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How to fix heavy item to cavity wall?

Discussion in 'Building' started by veedee, 14 Jun 2019.

  1. veedee

    veedee

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    I'm trying to fix this bath belt..

    https://www.uksmobility.co.uk/relaxa-bath-belt-lift

    It weighs 11kg (although it feels heavier) and I wanted to ask what would be the best fixing for this?

    The belt bath will be fixed to a cavity masonry wall which has been tiled

    Also, what would be the best fixing for a solid wall?
     
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  3. bernardgreen

    bernardgreen

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    then add the weight of the person using it ""Maximum User Weight: 20 Stone""

    It requires a very secure fixing, do the suppliers provide any information ?
     
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  4. 23vc

    23vc

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    As above, I’d expect that to come with fixings or specific instructions.
    If not, I’d say m10 bolt/through bolt kind of thing (several)
     
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  5. noseall

    noseall

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    I wouldn't like to rely upon friable block to hold that thing. It would likely take some kind of stud and ply frame to secure it.
     
  6. bernardgreen

    bernardgreen

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    From a website ( to save me typing it )

    https://www.independent4life.co.uk/relaxa-bath-lift-back-plate-for-stud-wall-fixing.html

    If fixing the Relaxa Bath Lift to a studded or non solid wall this back plate must be used.
    The lifting weight of the bath lift is up to 127kg (280lbs) requiring the bath lift to be robustly secured to the wall.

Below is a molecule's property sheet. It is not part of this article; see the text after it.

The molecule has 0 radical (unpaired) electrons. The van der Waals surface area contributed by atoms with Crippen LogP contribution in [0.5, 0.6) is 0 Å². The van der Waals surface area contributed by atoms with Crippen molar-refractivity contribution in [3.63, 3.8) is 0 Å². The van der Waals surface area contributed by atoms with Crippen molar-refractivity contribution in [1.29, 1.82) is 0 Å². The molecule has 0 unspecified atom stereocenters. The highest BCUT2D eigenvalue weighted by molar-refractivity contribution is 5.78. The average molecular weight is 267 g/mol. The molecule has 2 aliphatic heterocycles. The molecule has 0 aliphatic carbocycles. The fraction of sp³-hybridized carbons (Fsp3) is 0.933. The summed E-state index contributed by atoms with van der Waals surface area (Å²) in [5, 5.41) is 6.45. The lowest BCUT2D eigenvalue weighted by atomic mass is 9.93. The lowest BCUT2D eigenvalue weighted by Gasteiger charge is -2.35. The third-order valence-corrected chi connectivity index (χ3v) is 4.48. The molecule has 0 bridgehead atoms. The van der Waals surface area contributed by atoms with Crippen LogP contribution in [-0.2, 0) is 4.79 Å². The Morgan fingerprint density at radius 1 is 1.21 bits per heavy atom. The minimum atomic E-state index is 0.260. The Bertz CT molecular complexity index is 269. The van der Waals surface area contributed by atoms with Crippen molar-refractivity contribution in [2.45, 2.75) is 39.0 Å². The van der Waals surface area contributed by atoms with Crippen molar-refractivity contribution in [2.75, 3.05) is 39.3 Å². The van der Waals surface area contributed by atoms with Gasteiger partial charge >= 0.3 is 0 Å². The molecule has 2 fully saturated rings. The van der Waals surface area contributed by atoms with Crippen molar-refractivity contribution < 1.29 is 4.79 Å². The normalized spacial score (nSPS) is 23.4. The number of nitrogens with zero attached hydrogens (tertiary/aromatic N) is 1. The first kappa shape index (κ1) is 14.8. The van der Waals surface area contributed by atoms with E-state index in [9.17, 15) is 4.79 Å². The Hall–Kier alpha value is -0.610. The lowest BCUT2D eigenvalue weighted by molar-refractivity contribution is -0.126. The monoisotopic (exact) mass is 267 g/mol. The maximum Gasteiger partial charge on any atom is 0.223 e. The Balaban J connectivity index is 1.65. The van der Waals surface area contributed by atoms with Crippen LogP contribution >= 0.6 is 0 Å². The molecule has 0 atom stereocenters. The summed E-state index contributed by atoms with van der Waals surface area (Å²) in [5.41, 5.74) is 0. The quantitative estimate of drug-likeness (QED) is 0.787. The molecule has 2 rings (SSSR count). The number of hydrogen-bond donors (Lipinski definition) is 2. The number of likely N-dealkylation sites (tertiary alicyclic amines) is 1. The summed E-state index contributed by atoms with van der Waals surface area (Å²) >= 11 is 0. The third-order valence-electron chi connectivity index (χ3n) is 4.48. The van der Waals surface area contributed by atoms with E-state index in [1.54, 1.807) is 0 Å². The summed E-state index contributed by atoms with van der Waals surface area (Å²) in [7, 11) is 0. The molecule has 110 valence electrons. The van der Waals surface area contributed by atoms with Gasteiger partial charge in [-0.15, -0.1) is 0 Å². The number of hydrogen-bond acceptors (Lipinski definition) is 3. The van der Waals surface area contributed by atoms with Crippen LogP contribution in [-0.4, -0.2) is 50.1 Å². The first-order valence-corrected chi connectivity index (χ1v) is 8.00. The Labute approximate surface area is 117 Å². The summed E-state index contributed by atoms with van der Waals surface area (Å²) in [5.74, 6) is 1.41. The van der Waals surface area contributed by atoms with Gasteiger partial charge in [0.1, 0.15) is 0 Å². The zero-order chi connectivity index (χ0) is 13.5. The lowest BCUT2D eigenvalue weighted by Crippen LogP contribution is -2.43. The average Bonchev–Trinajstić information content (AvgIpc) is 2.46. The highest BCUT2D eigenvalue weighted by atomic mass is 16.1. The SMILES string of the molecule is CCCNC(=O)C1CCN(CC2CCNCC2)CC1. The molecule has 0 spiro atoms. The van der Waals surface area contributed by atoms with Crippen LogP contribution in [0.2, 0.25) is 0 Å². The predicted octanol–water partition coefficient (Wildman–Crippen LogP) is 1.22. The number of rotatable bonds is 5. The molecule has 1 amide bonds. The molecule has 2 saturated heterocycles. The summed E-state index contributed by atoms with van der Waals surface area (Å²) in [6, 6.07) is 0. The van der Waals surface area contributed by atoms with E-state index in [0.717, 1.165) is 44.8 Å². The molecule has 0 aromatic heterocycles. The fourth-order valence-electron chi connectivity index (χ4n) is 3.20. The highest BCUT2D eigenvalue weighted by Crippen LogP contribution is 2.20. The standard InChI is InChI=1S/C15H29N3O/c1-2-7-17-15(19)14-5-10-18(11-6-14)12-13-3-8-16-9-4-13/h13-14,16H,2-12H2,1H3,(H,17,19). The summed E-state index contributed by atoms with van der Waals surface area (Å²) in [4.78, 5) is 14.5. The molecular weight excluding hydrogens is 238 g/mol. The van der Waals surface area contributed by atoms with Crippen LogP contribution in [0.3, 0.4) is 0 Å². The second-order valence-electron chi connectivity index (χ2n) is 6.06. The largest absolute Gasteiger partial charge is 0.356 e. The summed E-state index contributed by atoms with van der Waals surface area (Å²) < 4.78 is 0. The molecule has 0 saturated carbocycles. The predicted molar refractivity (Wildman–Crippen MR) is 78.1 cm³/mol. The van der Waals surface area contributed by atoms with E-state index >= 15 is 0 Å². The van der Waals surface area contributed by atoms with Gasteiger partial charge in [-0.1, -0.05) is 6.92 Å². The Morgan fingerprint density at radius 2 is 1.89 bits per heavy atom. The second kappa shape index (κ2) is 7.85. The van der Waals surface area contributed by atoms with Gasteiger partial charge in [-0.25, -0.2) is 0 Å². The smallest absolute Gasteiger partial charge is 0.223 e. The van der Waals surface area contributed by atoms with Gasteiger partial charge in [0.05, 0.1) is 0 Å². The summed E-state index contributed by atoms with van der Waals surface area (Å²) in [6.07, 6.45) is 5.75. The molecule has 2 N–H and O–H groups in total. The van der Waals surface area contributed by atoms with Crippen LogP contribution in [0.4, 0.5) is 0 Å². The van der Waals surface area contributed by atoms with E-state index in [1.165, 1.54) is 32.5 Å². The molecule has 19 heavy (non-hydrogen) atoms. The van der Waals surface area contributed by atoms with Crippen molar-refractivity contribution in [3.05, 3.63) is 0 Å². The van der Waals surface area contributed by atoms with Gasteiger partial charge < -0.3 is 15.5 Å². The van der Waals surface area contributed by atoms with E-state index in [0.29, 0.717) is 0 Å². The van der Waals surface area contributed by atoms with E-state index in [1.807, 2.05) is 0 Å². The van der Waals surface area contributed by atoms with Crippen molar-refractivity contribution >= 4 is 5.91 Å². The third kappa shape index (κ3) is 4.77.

When installing on a studded wall, or a wall not of a solid construction, the chassis back plate of the Relaxa Bath Lift and the wall plate must be used on the bath side.
    The back plate should be used to spread the load on the rear side of the wall, and secured with screwed rods through the wall.
    Care should be taken to ensure the rods finish flush with the nuts inside the unit, otherwise the belt could be damaged when the bath lift is used.

    When fitted to a block built wall 6 rods went through the wall and had nuts and load spreading washers on the back side of the wall.

    Also from experience ensure there is some way for the user to call for assistance in the event the device failing to lift the user out of the bath.
     
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  7. veedee

    veedee

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    @bernardgreen I am not 100% certain the wall is a cavity one. I know that the house was originally constructed using solid walls.

    However it was extended in parts and then pebble dashed.. so it is difficult to tell

    However from the instructions
    https://www.practicalbathing.co.uk/wp-content/uploads/2017/12/Relaxa-basic-install-guide-PDF.pdf

    It appears that they do not distinguish between a solid and cavity wall and they are suggesting the use of Fischer bolts

    Could someone link me to a product I can pick up at screwfix or toolstation please?
     
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  9. veedee

    veedee

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  10. bernardgreen

    bernardgreen

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    If I was fitting this then I would first drill an exploratory hole to find out exactly what the wall was made of before deciding on the method of fixing.
     
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  11. veedee

    veedee

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    Great advice. Thank you.

    Yesterday, I contacted Fischerto get their thoughts

    and they recommended the

    Fischer Duopower Nylon High Performance Plug 8 x 40mm
    https://www.toolstation.com/fischer-duopower-nylon-high-performance-plug/p47504?store=C9&utm

    It has a load of 0.62 per plug along with stainless steel screws.

    6 in total will be required
     
  12. veedee

    veedee

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    The wall is solid

    After some research, I want to use throughbolts, however as this will be used in a bathroom, will zinc plated bolts be adequate in a bathroom?

    The instructions call for a 6mm fixing and it says 80mm minimum. Which size throughbolt would be idea in this case?
     
  13. veedee

    veedee

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  14. ivixor

    ivixor

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    I would put a downward slant on the fixings so the load isn't pulling them directly out of the wall.
     
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  15. DIYnot Local

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